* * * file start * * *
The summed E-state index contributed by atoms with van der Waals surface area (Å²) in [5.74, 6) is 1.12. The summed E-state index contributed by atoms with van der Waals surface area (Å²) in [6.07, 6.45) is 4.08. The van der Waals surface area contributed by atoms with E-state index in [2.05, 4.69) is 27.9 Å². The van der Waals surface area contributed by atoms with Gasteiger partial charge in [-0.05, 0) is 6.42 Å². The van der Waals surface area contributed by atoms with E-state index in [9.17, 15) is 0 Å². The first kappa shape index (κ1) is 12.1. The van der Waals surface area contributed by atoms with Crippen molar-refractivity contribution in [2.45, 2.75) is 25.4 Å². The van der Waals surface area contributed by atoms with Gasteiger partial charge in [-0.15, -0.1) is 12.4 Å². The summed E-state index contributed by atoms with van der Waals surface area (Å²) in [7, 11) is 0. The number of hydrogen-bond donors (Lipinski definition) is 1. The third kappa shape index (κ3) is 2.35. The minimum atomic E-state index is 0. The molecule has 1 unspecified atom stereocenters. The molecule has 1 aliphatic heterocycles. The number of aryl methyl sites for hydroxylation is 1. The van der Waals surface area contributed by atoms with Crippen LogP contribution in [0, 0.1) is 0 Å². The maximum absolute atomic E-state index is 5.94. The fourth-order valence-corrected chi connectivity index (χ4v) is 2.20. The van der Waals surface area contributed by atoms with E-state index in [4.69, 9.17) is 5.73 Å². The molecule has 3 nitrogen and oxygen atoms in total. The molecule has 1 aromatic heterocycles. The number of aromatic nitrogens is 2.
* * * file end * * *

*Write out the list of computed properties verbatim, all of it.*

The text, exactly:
The summed E-state index contributed by atoms with van der Waals surface area (Å²) in [5.74, 6) is 1.12. The summed E-state index contributed by atoms with van der Waals surface area (Å²) in [6.07, 6.45) is 4.08. The van der Waals surface area contributed by atoms with E-state index in [2.05, 4.69) is 27.9 Å². The van der Waals surface area contributed by atoms with Gasteiger partial charge in [-0.05, 0) is 6.42 Å². The van der Waals surface area contributed by atoms with E-state index in [9.17, 15) is 0 Å². The first kappa shape index (κ1) is 12.1. The van der Waals surface area contributed by atoms with Crippen molar-refractivity contribution in [2.45, 2.75) is 25.4 Å². The van der Waals surface area contributed by atoms with Gasteiger partial charge in [-0.15, -0.1) is 12.4 Å². The summed E-state index contributed by atoms with van der Waals surface area (Å²) in [7, 11) is 0. The number of hydrogen-bond donors (Lipinski definition) is 1. The third kappa shape index (κ3) is 2.35. The minimum atomic E-state index is 0. The molecule has 1 unspecified atom stereocenters. The molecule has 1 aliphatic heterocycles. The number of aryl methyl sites for hydroxylation is 1. The van der Waals surface area contributed by atoms with Crippen LogP contribution in [0, 0.1) is 0 Å². The maximum absolute atomic E-state index is 5.94. The fourth-order valence-corrected chi connectivity index (χ4v) is 2.20. The van der Waals surface area contributed by atoms with E-state index in [4.69, 9.17) is 5.73 Å². The molecule has 3 nitrogen and oxygen atoms in total. The molecule has 1 aromatic heterocycles. The number of aromatic nitrogens is 2.